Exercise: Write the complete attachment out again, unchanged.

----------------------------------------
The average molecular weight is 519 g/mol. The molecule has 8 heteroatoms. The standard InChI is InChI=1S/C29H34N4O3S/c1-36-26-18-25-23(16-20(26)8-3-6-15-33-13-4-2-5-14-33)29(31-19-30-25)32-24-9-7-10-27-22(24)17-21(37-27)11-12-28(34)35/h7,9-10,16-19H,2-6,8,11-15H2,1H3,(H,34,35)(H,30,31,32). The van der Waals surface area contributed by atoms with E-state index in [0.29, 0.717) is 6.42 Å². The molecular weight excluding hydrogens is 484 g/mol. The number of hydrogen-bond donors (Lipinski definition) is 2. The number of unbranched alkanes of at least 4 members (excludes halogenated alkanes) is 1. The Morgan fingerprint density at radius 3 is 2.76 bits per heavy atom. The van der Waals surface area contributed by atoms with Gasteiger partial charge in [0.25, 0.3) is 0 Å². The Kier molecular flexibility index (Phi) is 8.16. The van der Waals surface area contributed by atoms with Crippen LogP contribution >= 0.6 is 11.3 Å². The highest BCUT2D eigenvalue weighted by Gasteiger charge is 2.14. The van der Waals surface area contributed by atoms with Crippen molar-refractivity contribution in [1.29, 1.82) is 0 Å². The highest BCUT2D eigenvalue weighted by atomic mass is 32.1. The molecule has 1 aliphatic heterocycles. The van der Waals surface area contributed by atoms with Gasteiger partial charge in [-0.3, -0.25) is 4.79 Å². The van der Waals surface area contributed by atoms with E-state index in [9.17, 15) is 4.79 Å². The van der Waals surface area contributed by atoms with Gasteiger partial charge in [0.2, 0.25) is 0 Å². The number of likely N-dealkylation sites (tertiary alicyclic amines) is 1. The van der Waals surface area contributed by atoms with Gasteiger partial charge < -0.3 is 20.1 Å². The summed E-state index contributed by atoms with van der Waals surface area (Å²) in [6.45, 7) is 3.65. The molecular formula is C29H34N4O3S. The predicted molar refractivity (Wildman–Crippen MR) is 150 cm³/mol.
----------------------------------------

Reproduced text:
The average molecular weight is 519 g/mol. The molecule has 8 heteroatoms. The standard InChI is InChI=1S/C29H34N4O3S/c1-36-26-18-25-23(16-20(26)8-3-6-15-33-13-4-2-5-14-33)29(31-19-30-25)32-24-9-7-10-27-22(24)17-21(37-27)11-12-28(34)35/h7,9-10,16-19H,2-6,8,11-15H2,1H3,(H,34,35)(H,30,31,32). The van der Waals surface area contributed by atoms with E-state index in [0.29, 0.717) is 6.42 Å². The molecular weight excluding hydrogens is 484 g/mol. The number of hydrogen-bond donors (Lipinski definition) is 2. The number of unbranched alkanes of at least 4 members (excludes halogenated alkanes) is 1. The Morgan fingerprint density at radius 3 is 2.76 bits per heavy atom. The van der Waals surface area contributed by atoms with Gasteiger partial charge in [0.25, 0.3) is 0 Å². The Kier molecular flexibility index (Phi) is 8.16. The van der Waals surface area contributed by atoms with Crippen LogP contribution >= 0.6 is 11.3 Å². The highest BCUT2D eigenvalue weighted by Gasteiger charge is 2.14. The van der Waals surface area contributed by atoms with Crippen molar-refractivity contribution in [1.29, 1.82) is 0 Å². The highest BCUT2D eigenvalue weighted by atomic mass is 32.1. The molecule has 1 aliphatic heterocycles. The van der Waals surface area contributed by atoms with Gasteiger partial charge in [-0.3, -0.25) is 4.79 Å². The van der Waals surface area contributed by atoms with E-state index in [9.17, 15) is 4.79 Å². The van der Waals surface area contributed by atoms with Gasteiger partial charge in [0.2, 0.25) is 0 Å². The number of likely N-dealkylation sites (tertiary alicyclic amines) is 1. The van der Waals surface area contributed by atoms with Gasteiger partial charge < -0.3 is 20.1 Å². The summed E-state index contributed by atoms with van der Waals surface area (Å²) in [6.45, 7) is 3.65. The molecular formula is C29H34N4O3S. The predicted molar refractivity (Wildman–Crippen MR) is 150 cm³/mol.